The Hebrew word translated revive in Isaiah 57:15 is chayah (khaw – yaw´). This word means “to bring to life” or “to cause to live” (2421). In this instance, God was referring to causing someone to live again in both a physical and spiritual sense. When Jesus told the man Nicodemus he must be born again, Nicodemus asked, “How can a man be born when he is old? can he enter the second time into his mother’s womb, and be born? Jesus answered, Verily, verily, I say unto thee, Except a man be born of water and of the Spirit, he cannot enter the kingdom of God” (John 3:4-5).

The key to understanding Jesus’ response to Nicodemus’ question is the word and. Jesus said that a man must be born of water and of the Spirit. Water spoke of the natural birth, coming out of a mother’s womb, and the Spirit referred to the spiritual birth that took place when a person believed that Jesus was the Messiah. Only God could see the result, but Jesus assured Nicodemus that if he believed, Nicodemus would receive eternal life (John 3:16).

Believing

Believing is more than an acknowledgement that something is true. When we believe something, we act on it. Our behavior makes what we believe evident to others. Originally, the kings of Israel were meant to be role models. Their personal relationship with God was a living testimony to the truth of God’s promises. The prophets of Israel were mouthpieces of God, designed to keep Israel’s kings in check, but false prophets undermined the people’s trust and caused Israel to veer off course. By the time Isaiah came on the scene, the role of a prophet was merely to communicate God’s will and pronounce judgment.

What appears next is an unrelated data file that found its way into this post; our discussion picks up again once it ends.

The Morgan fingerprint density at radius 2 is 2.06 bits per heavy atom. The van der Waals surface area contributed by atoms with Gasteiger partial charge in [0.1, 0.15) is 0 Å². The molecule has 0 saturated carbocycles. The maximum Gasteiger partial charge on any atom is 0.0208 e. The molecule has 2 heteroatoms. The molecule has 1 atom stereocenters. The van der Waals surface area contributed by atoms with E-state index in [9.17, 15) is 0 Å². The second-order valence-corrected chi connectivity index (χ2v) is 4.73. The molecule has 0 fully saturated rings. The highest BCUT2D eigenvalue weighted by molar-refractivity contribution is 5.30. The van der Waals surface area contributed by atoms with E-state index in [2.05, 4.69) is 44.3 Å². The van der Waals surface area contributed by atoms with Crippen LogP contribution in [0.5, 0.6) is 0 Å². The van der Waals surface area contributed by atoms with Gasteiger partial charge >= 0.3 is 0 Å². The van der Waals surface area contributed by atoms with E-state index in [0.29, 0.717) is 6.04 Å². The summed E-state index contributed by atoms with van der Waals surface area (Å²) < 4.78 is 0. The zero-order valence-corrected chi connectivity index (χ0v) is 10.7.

Israel’s Messiah was a prophet as well as their king. It was important for these two roles to be combined so that the people could see the alignment between words and actions. In essence, what Jesus did was speak the word of God and simultaneously act it out. His words and behavior were completely consistent. Although we don’t think of Jesus as a believer, he was a true believer in every sense of the word. What Jesus demonstrated was perfect obedience to the will of God at the cost of his own life.

Isaiah described Israel’s Messiah as a servant, one who was called by God, subject to the will and command of his master (5650). In his description of the Messiah’s calling, Isaiah proclaimed, “The LORD hath called me from the womb; from the bowels of my mother hath he made mention of my name, and he hath made my mouth like a sharp sword; in the shadow of his hand hath he hid me, and made me a polished shaft; in his quiver hath he hid me; and said unto me, Thou art my servant, O Israel, in whom I will be glorified” (Isaiah 49:1-3). As an instrument of death, the Messiah was destined to convict the world of its sin. Not only would he cause Israel to repent, but the Messiah would also make it possible for the Gentiles to be saved (Isaiah 49:6).